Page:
Death of a classic: PB&J gets the axe

Principal Elsa Carmona of Little Village Academy, a public school, implemented a policy prohibiting children from bringing snacks or lunches from home.

Sack lunch checkpoint at a public school. Credit: John Gosslee

Unless they have a medical excuse provided to the school, students must eat the cafeteria food for $2.25 per meal, according to the Chicago Tribune.

The purpose of the policy is to “protect students from their own unhealthful food choices,” Carmona said.

Many people think that this policy has recently been adopted, when in fact, the brown bag ban has in effect for six years.

“[The principal] created the policy six years ago after watching students bring ‘bottles of soda and flaming hot chips’ on field trips for their lunch,” according to the Los Angeles Times in an article.

Carmona can make this cafeteria policy but she cannot force feed students.

As a group of people were touring the school this year, young student Fernando Dominguez saw his opportunity to protest. Within minutes of the group entering the cafeteria, young Dominguez yelled, “Who thinks this lunch is good enough?”

Following was a very potent display of the disgust with the policy. The students began chanting: “We should bring our own lunch! We should bring our own lunch! We should bring our own lunch,” according to an article in the Chicago Tribune.

This is a perfect illustration of how this policy is not changing the way students look at food.

Lynchburg mom, Dana Blackwood, strongly disagrees with the brown bag ban and says that one meal is not going to change the overall eating habits of a child.

“Mothers are going to feed their children what they want,” Blackwood said. If studies show that it is working, that is if obesity of children at the school is going down, then fine, if not then let us have the choice.”

As of yet, studies have not been produced to show a decline in obesity at Little Village Academy.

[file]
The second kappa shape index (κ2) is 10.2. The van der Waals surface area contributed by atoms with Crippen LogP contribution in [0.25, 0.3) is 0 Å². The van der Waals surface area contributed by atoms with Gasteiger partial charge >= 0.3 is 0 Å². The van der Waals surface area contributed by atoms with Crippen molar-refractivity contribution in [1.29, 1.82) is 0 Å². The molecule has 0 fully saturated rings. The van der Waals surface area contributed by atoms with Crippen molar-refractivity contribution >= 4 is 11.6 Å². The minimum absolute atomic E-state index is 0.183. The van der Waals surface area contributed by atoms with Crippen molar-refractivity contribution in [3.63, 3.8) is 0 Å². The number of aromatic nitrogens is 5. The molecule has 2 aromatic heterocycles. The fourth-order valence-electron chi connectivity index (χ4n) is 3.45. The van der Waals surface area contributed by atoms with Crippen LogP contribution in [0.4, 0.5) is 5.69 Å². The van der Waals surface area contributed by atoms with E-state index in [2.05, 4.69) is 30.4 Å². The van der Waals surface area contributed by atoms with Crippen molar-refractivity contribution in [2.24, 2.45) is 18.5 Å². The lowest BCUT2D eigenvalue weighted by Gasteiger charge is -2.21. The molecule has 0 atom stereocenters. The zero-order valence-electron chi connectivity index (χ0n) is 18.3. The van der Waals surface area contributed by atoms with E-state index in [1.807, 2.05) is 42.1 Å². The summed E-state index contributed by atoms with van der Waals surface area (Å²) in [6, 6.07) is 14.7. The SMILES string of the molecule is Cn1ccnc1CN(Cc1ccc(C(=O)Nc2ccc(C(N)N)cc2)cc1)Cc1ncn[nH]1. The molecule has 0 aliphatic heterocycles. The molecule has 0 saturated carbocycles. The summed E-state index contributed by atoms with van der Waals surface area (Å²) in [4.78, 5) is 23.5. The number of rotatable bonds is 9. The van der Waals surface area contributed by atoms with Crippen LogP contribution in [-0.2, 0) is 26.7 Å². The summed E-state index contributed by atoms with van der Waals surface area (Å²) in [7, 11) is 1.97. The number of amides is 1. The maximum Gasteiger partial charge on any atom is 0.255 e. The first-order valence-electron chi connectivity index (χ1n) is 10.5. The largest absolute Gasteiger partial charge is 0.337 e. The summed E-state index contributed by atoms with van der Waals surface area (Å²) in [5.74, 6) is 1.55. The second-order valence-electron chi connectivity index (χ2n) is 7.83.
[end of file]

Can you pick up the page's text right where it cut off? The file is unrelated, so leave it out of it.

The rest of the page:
If the policy is proven to work, then it would have been the top argument for Carmona when parents and the media rallied against her in recent month.

Blackwood offered an alternative way to encourage healthy eating without telling the children to eat what is offered or go hungry.

“They could have competitions like Liberty Christian Academy (LCA) does,” Blackwood said. “Right now the children are competing for who can drink water as their only beverage for the most consecutive days and the winner is presented with an award.”

LCA’s attempt at getting children healthier is both creative and effective. They have created an inviting environment while encouraging the children to make healthier decisions: water over soda.

A Richmond mom, Wendy Lafoon Hicks, raised another point against the brown bag ban.

“What option do I have for my child if he doesn’t like the lunch or if I want to provide a healthier option? How about the cost – what if I can provide a cheaper lunch option than it costs to buy at the school,” Hicks said.

Sadly, Hicks would have no option if she wanted her child to eat lunch and was a student at Little Village Academy under the food policy of Principal Elsa Carmona.

Hicks is confident that she could provide a better tasting, healthier lunch for less than the $2.25 it costs every parent at Little Village Academy. The idea of possibly having such rules imposed on her family leaves her distraught.

The students’ negative response has been so strong that many of them have chosen hunger over eating the food provided.

“Though Chicago Public Schools (CPS) have improved the nutritional quality of its meals this year, it also has seen a drop-off in meal participation among students, many of whom say the food tastes bad,” the Chicago Tribune said after a lunch-time visit at the school.

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